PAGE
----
Note, however, that we have been looking at Real GDP in relation to federal debt alone -- and that the federal debt has been the smaller half of debt since 1952. The bigger half is debt other than federal, and most of that is private-sector debt. Our debt. The graph and the ratio and the paragraphs above do not consider private debt. But we have to consider it.

Steve Keen says we need some kind of private-sector-debt forgiveness. That would work like magic, I think, to improve economic performance. But I also think the Federal Reserve has to stop allowing debt to grow more rapidly than the quantity of non-interest-bearing money. It has been Fed policy to allow (and to encourage) the growth of debt at a more rapid rate than the quantity of money, perhaps because they think increasing the quantity of money causes inflation but increasing the quantity of debt does not.

That, however, would be flawed logic on their part.

Saturday, October 22, 2022

Four terms and an observation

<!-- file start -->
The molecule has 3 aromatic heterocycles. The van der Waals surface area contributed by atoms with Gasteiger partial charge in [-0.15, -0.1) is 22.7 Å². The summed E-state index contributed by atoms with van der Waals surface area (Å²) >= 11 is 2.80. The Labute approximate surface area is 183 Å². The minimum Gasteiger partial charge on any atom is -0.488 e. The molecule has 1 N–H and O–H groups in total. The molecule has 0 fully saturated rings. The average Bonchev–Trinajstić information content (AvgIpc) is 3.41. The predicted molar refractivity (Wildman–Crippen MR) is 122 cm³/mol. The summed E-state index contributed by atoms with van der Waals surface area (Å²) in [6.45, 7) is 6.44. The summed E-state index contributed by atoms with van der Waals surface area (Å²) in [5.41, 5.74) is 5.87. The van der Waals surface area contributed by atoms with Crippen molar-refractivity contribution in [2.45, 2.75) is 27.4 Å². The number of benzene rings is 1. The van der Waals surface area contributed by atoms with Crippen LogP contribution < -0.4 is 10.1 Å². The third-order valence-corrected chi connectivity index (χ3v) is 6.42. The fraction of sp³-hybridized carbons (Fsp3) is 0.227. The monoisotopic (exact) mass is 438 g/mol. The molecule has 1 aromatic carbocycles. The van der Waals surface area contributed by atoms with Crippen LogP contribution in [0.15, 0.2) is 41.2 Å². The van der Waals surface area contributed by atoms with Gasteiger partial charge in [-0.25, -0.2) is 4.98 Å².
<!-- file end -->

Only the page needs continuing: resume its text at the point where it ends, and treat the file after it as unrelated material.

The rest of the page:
The nonfinancial sector supplies us with goods and services.
The financial sector supplies us with money.
Debt is money on which we pay interest.
To the creditor, debt is interest-bearing money.

As more and more of our money becomes interest-bearing, those whose income arises from nonfinancial sources are more and more impoverished by financial cost.

Friday, October 21, 2022

What would the minimum wage be if it kept up with the highest quintile of income?

$13.30 as of 2021

based on a start-date of 1984, when the quintile data begins. 

Less of a difference than I expected to see.

Tuesday, October 18, 2022

Let's see if this one gets me into trouble

As I write this it is mid-October in an even-numbered year. Elections are weeks away. Yesterday, I saw Republican candidates heavily advertising their stand against crime. This morning one Democratic candidate advertised his support for gun control.

The Republican technique is to take a position on an issue: "crime". The Democratic technique is to take a position on one tiny fragment of that issue: "guns". Whose argument is stronger? It should be obvious: Everyone is against crime, but not everyone is against guns. The Republican argument has meat; the Democratic argument has none. Yet the Democrat seems to believe he is making a strong case. Why? Maybe the D thinks tougher gun laws will reduce crime. Maybe they will, I don't know; but gun laws are not the source of crime. This sad and declining economy of ours is the main source of crime.